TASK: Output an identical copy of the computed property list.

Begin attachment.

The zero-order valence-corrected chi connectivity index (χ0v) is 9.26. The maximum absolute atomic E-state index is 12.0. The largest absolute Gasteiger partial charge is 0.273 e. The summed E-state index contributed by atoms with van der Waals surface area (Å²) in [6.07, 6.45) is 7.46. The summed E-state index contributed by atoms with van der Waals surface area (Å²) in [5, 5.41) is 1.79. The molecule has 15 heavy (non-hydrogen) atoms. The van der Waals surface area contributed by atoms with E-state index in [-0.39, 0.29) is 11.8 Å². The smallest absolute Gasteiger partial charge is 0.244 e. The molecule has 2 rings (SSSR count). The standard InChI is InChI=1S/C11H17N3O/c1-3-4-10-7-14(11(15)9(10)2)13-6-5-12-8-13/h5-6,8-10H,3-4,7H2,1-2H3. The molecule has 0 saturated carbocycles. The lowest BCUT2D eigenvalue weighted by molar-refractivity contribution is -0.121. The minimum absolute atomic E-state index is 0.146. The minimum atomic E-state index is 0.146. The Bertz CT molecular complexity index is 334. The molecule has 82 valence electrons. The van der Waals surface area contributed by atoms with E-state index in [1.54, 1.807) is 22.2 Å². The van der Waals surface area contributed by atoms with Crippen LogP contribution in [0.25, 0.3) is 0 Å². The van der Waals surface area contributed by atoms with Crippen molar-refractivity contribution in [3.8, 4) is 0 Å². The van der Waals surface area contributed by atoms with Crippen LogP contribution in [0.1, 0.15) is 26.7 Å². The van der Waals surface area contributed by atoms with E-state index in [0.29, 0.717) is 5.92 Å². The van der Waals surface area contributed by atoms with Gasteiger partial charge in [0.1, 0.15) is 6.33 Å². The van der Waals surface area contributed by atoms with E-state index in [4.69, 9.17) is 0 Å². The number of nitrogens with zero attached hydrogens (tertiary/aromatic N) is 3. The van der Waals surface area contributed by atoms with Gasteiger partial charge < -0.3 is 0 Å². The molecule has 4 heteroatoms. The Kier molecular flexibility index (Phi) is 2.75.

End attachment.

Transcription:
The zero-order valence-corrected chi connectivity index (χ0v) is 9.26. The maximum absolute atomic E-state index is 12.0. The largest absolute Gasteiger partial charge is 0.273 e. The summed E-state index contributed by atoms with van der Waals surface area (Å²) in [6.07, 6.45) is 7.46. The summed E-state index contributed by atoms with van der Waals surface area (Å²) in [5, 5.41) is 1.79. The molecule has 15 heavy (non-hydrogen) atoms. The van der Waals surface area contributed by atoms with E-state index in [-0.39, 0.29) is 11.8 Å². The smallest absolute Gasteiger partial charge is 0.244 e. The molecule has 2 rings (SSSR count). The standard InChI is InChI=1S/C11H17N3O/c1-3-4-10-7-14(11(15)9(10)2)13-6-5-12-8-13/h5-6,8-10H,3-4,7H2,1-2H3. The molecule has 0 saturated carbocycles. The lowest BCUT2D eigenvalue weighted by molar-refractivity contribution is -0.121. The minimum absolute atomic E-state index is 0.146. The minimum atomic E-state index is 0.146. The Bertz CT molecular complexity index is 334. The molecule has 82 valence electrons. The van der Waals surface area contributed by atoms with E-state index in [1.54, 1.807) is 22.2 Å². The van der Waals surface area contributed by atoms with Crippen LogP contribution in [0.25, 0.3) is 0 Å². The van der Waals surface area contributed by atoms with Crippen molar-refractivity contribution in [3.8, 4) is 0 Å². The van der Waals surface area contributed by atoms with Crippen LogP contribution in [0.1, 0.15) is 26.7 Å². The van der Waals surface area contributed by atoms with E-state index in [0.29, 0.717) is 5.92 Å². The van der Waals surface area contributed by atoms with Gasteiger partial charge in [0.1, 0.15) is 6.33 Å². The van der Waals surface area contributed by atoms with E-state index in [4.69, 9.17) is 0 Å². The number of nitrogens with zero attached hydrogens (tertiary/aromatic N) is 3. The van der Waals surface area contributed by atoms with Gasteiger partial charge < -0.3 is 0 Å². The molecule has 4 heteroatoms. The Kier molecular flexibility index (Phi) is 2.75.